By Suzanne Herel
“The report just came out. We’re still examining it,” Steve Brown, spokesman for House Speaker Michael Madigan, said Friday. Madigan, a Democrat, introduced Resolution 1146, which passed with bipartisan support last spring, asking state agencies to investigate “potential market-based solutions to guard against premature closure of at-risk nuclear plants and associated consequences.”
The resulting 269-page report, released Jan. 8, advised legislators that they could keep the status quo; establish a cap-and-trade program with other states; tax fossil fuel-burning generators; adopt a low-carbon portfolio standard; or embrace a sustainable power planning standard. (See Illinois Considering Carbon Tax, Cap-and-Trade to Save Exelon Nukes.)
All of the options are likely to result in higher power prices for consumers.
Asked whether there would be meetings or public hearings, Brown said, “I don’t know if any of that has been decided yet.”
Brown said the recent turnover in the state’s executive branch will play a part in what happens next. Republican Gov. Bruce Rauner took office last week, replacing Democrat Pat Quinn.
“I’d say later rather than sooner regarding the timetable,” Brown said, adding that it was premature to say which of the five options will gain traction.
“I have not heard any discussion suggesting that there’s a consensus around any of the different ideas,” he said. “It’s an important issue and will take some time to sort out.”
Likewise, the office of House Republican Leader Jim Durkin, who co-sponsored the resolution, offered no timetable for a response to the report.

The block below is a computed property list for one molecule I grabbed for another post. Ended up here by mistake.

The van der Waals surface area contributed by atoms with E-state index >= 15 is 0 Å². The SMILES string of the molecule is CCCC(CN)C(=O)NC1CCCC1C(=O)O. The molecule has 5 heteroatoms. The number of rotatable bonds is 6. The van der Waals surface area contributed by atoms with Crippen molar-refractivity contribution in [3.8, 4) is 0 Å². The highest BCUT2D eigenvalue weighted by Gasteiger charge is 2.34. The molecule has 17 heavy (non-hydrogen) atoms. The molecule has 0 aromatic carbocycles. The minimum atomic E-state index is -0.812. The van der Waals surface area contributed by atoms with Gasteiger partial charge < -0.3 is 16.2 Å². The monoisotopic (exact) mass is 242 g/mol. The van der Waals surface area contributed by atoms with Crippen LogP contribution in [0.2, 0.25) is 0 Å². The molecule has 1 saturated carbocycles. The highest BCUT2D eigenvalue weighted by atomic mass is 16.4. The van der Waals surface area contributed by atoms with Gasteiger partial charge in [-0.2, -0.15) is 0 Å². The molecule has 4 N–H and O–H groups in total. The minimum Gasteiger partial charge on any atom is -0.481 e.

Exelon has said that its nuclear generating stations in Byron, Clinton and Quad Cities are unprofitable in the current market and that government subsidies and tax credits afforded the wind and renewable energy sectors have created an unfair market advantage for its competitors.
The nuclear power giant argues that its stations should get credit for producing carbon-free electricity.
While Exelon lauded the report as validating its view, others interpreted it differently.
“These reports clearly demonstrate that the economic situation for multiple nuclear facilities is much more manageable than originally thought. The report also finds that the retirements of the Illinois nuclear fleet will not cause reliability problems with the state’s electric supply, except under extreme scenarios never before seen in U.S. energy markets, including PJM,” said David Gaier, spokesman for NRG Energy.
Gaier said the best course of action would be to keep the status quo. “Allowing the market to work, which means no ‘subsidy legislation,’ will save ratepayers more than $120 million per year,” he said.
Much of the Illinois report addresses the potential costs to the state if the plants are retired, which would result in the loss of jobs and tax revenue and the possibility of having to burn more fossil fuels to replace the lost generation.
It was produced by the Illinois Commerce Commission, the Illinois Power Agency, the Illinois Environmental Protection Agency and the Illinois Department of Commerce and Economic Opportunity.